It was the sort of mistake any QS could make. There were perfectly good claims by one side that came to £386 542; this went into the account for the M&E contractor, Dahl-Jensen. Then there were perfectly good claims by the other side that came to £178 801; this went into the account for the main contractor, Bouygues. If you take one figure from the other, you’re left with the balance of about £207 741 that Bouygues should pay to Dahl-Jensen, right? Well, actually, no, it is not quite right. In fact, it has all ended in tears.
This is the story of a very recent adjudication, Bouygues UK Limited vs Dahl-Jensen UK Limited.1 Let me tell you what happened. Bouygues was main contractor for building work at King’s College, part of the University of London. It placed the M&E subcontract with Dahl-Jensen, and work began last April. Within two months, Bouygues determined the contract. Dahl-Jensen upped and left. By now, about £7m had been forked out on interim payments. Dahl-Jensen said it was not in default and began adjudication for money it said was due.
Bouygues admitted cash was due, then started its own adjudication against Dahl-Jensen. Its counterblast came to more than £5m. The same adjudicator accepted both adjudications and made his headlong dash to decide who gets what. He gave Dahl-Jensen its cash, and gave Bouygues £178 801, and it looked right.
But the two sides' calculations were not like for like. One party had done its calculation inclusive of retention. So, the adjudicator ordered Bouygues to pay Dahl-Jensen £207 741 when it should have ordered Dahl-Jensen to pay Bouygues £141 254. It’s rather like the referee in the England vs Scotland rugby international writing down that Scotland won with 80 000 spectators knowing it hadn't.
I guess Bouygues refused to honour the adjudicator's decision – after all, the adjudicator had plainly made a mistake. Dahl-Jensen now sued for its money. It went to the High Court.
Mr Justice Dyson saw that the adjudicator had got the arithmetic wrong. And now, dear reader, you will expect the judge to get to grips with putting things right. Oh dear, how do I put this? He can't. The judge has to apply the rules set out in the Construction Act. These say the decision of the adjudicator is binding until finally decided in litigation or arbitration. So, if that is cast in parliamentary stone, that is what goes. If the adjudicator referee writes the wrong score down, that's that.
If the referee has a right to be on the pitch, what happens if he makes wrong decisions?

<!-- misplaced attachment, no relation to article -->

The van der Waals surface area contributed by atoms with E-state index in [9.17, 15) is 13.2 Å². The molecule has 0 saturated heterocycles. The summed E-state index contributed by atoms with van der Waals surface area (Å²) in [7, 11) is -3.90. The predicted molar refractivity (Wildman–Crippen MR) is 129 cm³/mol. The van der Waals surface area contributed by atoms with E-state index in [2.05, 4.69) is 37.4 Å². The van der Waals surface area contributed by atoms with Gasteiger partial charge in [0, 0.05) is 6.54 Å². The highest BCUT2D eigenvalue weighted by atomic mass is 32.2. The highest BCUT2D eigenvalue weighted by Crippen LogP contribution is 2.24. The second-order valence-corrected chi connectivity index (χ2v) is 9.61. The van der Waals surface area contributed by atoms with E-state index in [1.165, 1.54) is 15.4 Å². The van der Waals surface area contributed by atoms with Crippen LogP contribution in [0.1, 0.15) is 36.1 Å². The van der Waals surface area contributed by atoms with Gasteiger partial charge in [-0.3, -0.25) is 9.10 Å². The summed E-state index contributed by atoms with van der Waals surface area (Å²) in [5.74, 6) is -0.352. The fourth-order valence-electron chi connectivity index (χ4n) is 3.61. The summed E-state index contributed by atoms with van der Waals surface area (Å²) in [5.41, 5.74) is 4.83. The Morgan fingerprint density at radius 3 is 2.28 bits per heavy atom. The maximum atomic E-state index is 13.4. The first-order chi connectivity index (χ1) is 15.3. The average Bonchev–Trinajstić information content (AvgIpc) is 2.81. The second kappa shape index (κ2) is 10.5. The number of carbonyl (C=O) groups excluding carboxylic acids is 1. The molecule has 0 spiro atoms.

I know all that sounds as though the law is an ass. Let's see if that is correct. If the adjudicator is put in place by an appointing body, the right to do the job arises out of something called jurisdiction. So, if the work is construction operations in a construction contract in writing after 1 May 1998, not within set exemptions in the act, the referee has this so-called jurisdiction. Further, the referee's job will be set out in second level jurisdiction being the exact questions they are required to decide on. If the referee goes outside general jurisdiction, or answers questions not specifically referred to him, he was not playing the right game, and his decisions are void.
Lawyers say the referee acted ultra vires. But if he does have authority to be on the pitch, what happens if he makes wrong decisions? Say he gets the score wrong. Tough. Say he acts unfairly by listening to the arguments of one side but not the other. Tough again. The judges in English and Welsh courts say that if the referee has a right to be there, he has a right to make mistakes.
So, does an obvious and fundamental mistake stick? Seems so. But hang on – one of the senior Scottish judges isn't convinced. Lord Macfayden, as I discussed last week, is hesitant about keeping his hands off decisions unfairly reached or decisions plainly and fundamentally wrong. Lord Macfayden hints that the right approach for any tribunal is in a case called Anisminic in 1969 when the House of Lords explained that seriously wrong decisions were so flawed as to not count. But how flawed does a decision within jurisdiction have to be before it is set aside?
The Scottish judge will have their own ideas where the threshold is. But the English judge won't trouble to even ask. It stands. And it will continue to stand, says the rule, until corrected by a trial in court or arbitration.
There are now four arbitrators in the wings, ready and willing to correct fundamental errors of adjudication: a surveyor, an architect, an engineer and a lawyer. Each acts as the umpire in the stand. We can't have the referee on the pitch getting things so wrong that he ends up with the wrong score, now, can we?
Thanks to solicitor Hammon Suddards, who sent me the copy judgment.
Tony Bingham is a barrister and arbitrator specialising in construction. You can write to him at 3 Paper Buildings, Temple, London EC4 7EU, or e-mail him at firstname.lastname@example.org